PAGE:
“It’s weird, huh? …Being stuck in the middle. Like, sometimes I hold back at school, you know? Like I don’t ever join in on those what-are-you-doing-this-weekend? conversations, because I know nothing I will say can compare to the weekend excursions those girls of Saint Francis go on,” Sam says. “But I also don’t talk much about what I do at school with my family or with my friends who don’t go to St. Francis. …God, Jade, I don’t know how you’ve done this for two years.”
Jade responds, ”I don’t either, but now that I have you, maybe these next two years won’t be so bad.”
This is the beginning of her friendship with another girl in her school who is also busing in from far away and on scholarship. She happens to be a white student, but they have a really interesting friendship about, sort of, they’re like the two kids who get that, like, this is this world of incredible privilege and no one else there seems to see that except for them. They’re in-between places.
Jeanie: I know a lot of students and adults in Vermont are reading The Hate U Give right now, and that really reminds me of Starr’s predicament.
She code switches between her private school and speaks one way about certain things there, and then goes home to her neighborhood and speaks a completely different way and about different things there. Jade is in — it’s not exactly the same but there’s a lot of commonality with Starr.
Jory: And while we’re on the topic of other books, this connects to another one that, I think, is really apt is Dear Martin, by Nic Stone, which is another book of the 90s. It’s a male protagonist, who writes letters to Martin Luther King, but he is also a Black student at a pretentious — pretentious and prestigious university — and he is constantly trying to navigate where he fits. And what it feels like most of the time is that he doesn’t really fit anywhere.
I think a lot about for us in Vermont, there are increasingly more and more students for whom that experience is so true in our schools.
And I think this book can just be really helpful to remind, especially for you and I as educators, as white educators in the state, how many of our students — for race reasons or may be just because of [economic] class — are straddling multiple worlds. How difficult that is for them.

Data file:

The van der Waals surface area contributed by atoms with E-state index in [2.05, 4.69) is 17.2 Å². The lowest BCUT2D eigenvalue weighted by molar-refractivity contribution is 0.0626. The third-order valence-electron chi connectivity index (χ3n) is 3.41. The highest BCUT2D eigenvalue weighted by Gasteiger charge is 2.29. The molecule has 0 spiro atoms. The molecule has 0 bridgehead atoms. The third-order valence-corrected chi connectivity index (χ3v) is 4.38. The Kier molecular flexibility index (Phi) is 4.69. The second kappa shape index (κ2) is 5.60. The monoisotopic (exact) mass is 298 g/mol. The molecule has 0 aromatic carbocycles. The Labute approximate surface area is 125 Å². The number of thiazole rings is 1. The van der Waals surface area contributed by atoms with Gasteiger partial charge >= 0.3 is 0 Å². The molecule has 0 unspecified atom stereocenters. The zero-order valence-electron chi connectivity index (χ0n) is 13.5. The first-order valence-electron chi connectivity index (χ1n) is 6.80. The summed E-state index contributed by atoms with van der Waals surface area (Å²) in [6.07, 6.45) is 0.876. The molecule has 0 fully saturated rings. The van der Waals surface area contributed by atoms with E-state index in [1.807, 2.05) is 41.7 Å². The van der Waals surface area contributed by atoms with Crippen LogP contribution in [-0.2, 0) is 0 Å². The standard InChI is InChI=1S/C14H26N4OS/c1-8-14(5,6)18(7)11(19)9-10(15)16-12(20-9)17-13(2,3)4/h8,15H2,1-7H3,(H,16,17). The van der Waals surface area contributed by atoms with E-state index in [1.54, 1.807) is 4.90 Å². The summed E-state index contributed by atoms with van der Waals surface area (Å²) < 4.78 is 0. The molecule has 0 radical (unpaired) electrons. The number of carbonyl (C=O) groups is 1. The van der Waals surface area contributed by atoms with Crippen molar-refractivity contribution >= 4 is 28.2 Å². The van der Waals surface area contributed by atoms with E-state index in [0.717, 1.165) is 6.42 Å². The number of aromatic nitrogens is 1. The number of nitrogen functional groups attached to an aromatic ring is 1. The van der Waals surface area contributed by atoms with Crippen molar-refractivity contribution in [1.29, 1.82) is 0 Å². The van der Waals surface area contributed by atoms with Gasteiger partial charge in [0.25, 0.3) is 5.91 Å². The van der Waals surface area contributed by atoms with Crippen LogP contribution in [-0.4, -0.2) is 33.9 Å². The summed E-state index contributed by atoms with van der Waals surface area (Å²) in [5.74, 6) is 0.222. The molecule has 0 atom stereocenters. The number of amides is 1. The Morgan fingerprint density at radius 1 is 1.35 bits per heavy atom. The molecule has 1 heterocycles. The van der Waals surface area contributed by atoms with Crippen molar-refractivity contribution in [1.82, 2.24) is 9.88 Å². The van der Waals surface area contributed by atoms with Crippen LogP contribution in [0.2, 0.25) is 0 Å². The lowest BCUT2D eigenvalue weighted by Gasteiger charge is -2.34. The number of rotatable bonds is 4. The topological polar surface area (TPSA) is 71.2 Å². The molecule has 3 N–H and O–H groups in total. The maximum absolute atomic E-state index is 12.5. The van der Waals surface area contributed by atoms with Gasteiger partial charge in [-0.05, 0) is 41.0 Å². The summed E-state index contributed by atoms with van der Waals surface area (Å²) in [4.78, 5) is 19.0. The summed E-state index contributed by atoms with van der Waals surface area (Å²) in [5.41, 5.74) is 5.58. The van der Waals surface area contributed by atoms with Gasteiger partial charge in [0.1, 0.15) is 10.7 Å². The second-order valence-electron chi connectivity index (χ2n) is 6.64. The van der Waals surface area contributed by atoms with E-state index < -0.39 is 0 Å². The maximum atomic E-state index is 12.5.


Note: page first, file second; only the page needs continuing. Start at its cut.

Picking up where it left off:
Jeanie: That makes me think of another place in which, I think, students can find some affinity with Jade. Which is that her parents are not together. Her mother had her at 16, and her parents did not stay together. There is a quote on page 11, that I really love, that captures that so beautifully:
“I think about this as I ride to school. How I am someone’s answered prayer but also someone’s deferred dream.”
Jade’s really talking about there is that her mother has put all of her hopes into Jade and Jade’s success. Because she cancelled her own plans to go to school because she got pregnant at 16. Her father on the other hand, feels like he is living his best self because of his daughter. Because of her, he feels like he’s become a better person than he would be. There’s this contradiction for her with her parents. I feel like she carries a lot. And I have seen a lot of my students, that I teach, carry a lot from the expectations or the lived realities — the lived experiences of their parents.
Jory: One of the other really beautiful things I think about this book is the way Jade is able to talk about herself not always feeling whole.
That is for due to lots of reasons. Partially as a female and especially as a Black female in the world she lives in. She has this explanation of it that I love, when she talks about the space as she feels whole and then the places that shatter her.
Listening to these mentors, I feel like I can prove the negative stereotypes about girls like me wrong. That I can and will do more, be more. But when I leave? It happens again. The shattering. And this makes me wonder if a black girl’s life is only about being stitched together and coming undone, being stitched together and coming undone. I wonder if there’s ever a way for a girl like me to feel whole. Wonder if any of these women can answer that.
Jeanie: That is such a beautiful passage. It really, Renée Watson’s beautiful prose really shines through there. And the beautiful image as it pulls us back to the title: Piecing Me Together. It pulls us to collage art that Jade has such expertise in, and then just that central conflict of how to hold yourself whole in a world that doesn’t see you as a whole. That sees you as broken, or as something that needs to be fixed.
Jory: Yeah. When I think about how many students I’ve had that feel broken in different ways, right? That there’s this sense of: there are many ways in which the world we live in shatter us. I think in this book specifically, but also that being a student of color in Vermont, I think, can be a really shattering experience. Especially if you are in more rural area here, you may be one of very few students of color in your school and so it feels really hard to have all those pieces of yourself honored.